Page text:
Convergence insufficiency can be a contributing factor among the frequently observed symptoms, including blurry vision, double vision, difficulty with eye movements, increased symptoms during close activities, difficulty focusing, and motion sickness.

Some of the described symptoms can be related to other functional disturbances, such as blood flow dysregulation or cervical spine involvement. A proper eye exam from a trained healthcare provider can detect an eye coordination problem and can help pair the proper vision therapy needed for complete symptom relief.

Other Symptoms of Convergence Insufficiency include:
  • Blurry Vision
  • Eye Strain
  • Trouble focusing
  • Frequent Spilling
  • Difficulty focusing on a close object, or near tasks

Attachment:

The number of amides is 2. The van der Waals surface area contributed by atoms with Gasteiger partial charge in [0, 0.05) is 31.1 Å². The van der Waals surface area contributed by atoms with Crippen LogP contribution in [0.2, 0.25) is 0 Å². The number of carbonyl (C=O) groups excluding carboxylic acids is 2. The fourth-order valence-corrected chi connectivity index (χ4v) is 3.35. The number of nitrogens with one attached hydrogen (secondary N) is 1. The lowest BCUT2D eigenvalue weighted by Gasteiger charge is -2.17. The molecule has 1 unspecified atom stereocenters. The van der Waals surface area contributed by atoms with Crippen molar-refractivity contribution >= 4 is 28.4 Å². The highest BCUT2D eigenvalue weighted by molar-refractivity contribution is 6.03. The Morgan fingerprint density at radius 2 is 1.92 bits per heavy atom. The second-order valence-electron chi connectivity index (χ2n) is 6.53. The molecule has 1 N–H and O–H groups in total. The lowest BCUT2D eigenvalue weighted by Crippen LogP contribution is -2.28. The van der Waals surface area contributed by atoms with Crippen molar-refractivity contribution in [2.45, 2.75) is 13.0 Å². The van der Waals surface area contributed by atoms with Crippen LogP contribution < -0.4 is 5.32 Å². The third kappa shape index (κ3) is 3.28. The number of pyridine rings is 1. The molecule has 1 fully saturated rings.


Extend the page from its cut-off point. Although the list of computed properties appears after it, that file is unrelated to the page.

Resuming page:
• Maintaining eye contact
  • Trouble reading

An “on the field” example: Athletes with convergence insufficiency involved in throwing sports frequently have trouble catching balls due to difficulty accurately tracking the objects (i.e., ball) thrown toward them.

Can a Convergence Insufficiency Cause Persistent Symptoms?

Research indicates that convergence insufficiency can persist in patients for months following their initial concussion injury. As a clinician, it is essential to consider diverse treatment approaches such as manual therapy, rehabilitation, and vision therapy.

Assessing for convergence insufficiency and evaluating its impact on symptom provocation is crucial when working with post-concussion patients.

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How To Test for Convergence Insufficiency?

(Diagnose Convergence Insufficiency)

In suspected concussion patients, a standard method to test for convergence insufficiency is a part of the Vestibular-Oculomotor Screen (VOMS). This assessment aims to evaluate various mechanisms that may contribute to residual symptoms following a concussion injury.